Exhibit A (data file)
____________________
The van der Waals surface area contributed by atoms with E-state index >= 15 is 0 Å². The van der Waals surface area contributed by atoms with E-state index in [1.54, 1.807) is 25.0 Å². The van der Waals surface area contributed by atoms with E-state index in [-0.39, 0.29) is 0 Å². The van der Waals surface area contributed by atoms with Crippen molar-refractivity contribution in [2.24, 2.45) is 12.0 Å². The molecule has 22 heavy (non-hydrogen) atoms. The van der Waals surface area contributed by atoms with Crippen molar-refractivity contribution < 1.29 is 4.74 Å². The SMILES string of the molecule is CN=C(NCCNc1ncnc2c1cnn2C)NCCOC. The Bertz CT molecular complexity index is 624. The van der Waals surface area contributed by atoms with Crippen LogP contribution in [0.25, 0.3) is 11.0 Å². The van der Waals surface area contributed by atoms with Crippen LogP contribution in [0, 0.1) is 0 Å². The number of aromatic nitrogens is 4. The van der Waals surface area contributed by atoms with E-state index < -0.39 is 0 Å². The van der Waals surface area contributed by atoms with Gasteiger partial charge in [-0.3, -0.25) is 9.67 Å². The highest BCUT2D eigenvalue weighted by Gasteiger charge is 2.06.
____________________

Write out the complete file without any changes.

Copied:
The van der Waals surface area contributed by atoms with E-state index >= 15 is 0 Å². The van der Waals surface area contributed by atoms with E-state index in [1.54, 1.807) is 25.0 Å². The van der Waals surface area contributed by atoms with E-state index in [-0.39, 0.29) is 0 Å². The van der Waals surface area contributed by atoms with Crippen molar-refractivity contribution in [2.24, 2.45) is 12.0 Å². The molecule has 22 heavy (non-hydrogen) atoms. The van der Waals surface area contributed by atoms with Crippen molar-refractivity contribution < 1.29 is 4.74 Å². The SMILES string of the molecule is CN=C(NCCNc1ncnc2c1cnn2C)NCCOC. The Bertz CT molecular complexity index is 624. The van der Waals surface area contributed by atoms with Crippen LogP contribution in [0.25, 0.3) is 11.0 Å². The van der Waals surface area contributed by atoms with Crippen LogP contribution in [0, 0.1) is 0 Å². The number of aromatic nitrogens is 4. The van der Waals surface area contributed by atoms with E-state index < -0.39 is 0 Å². The van der Waals surface area contributed by atoms with Gasteiger partial charge in [-0.3, -0.25) is 9.67 Å². The highest BCUT2D eigenvalue weighted by Gasteiger charge is 2.06.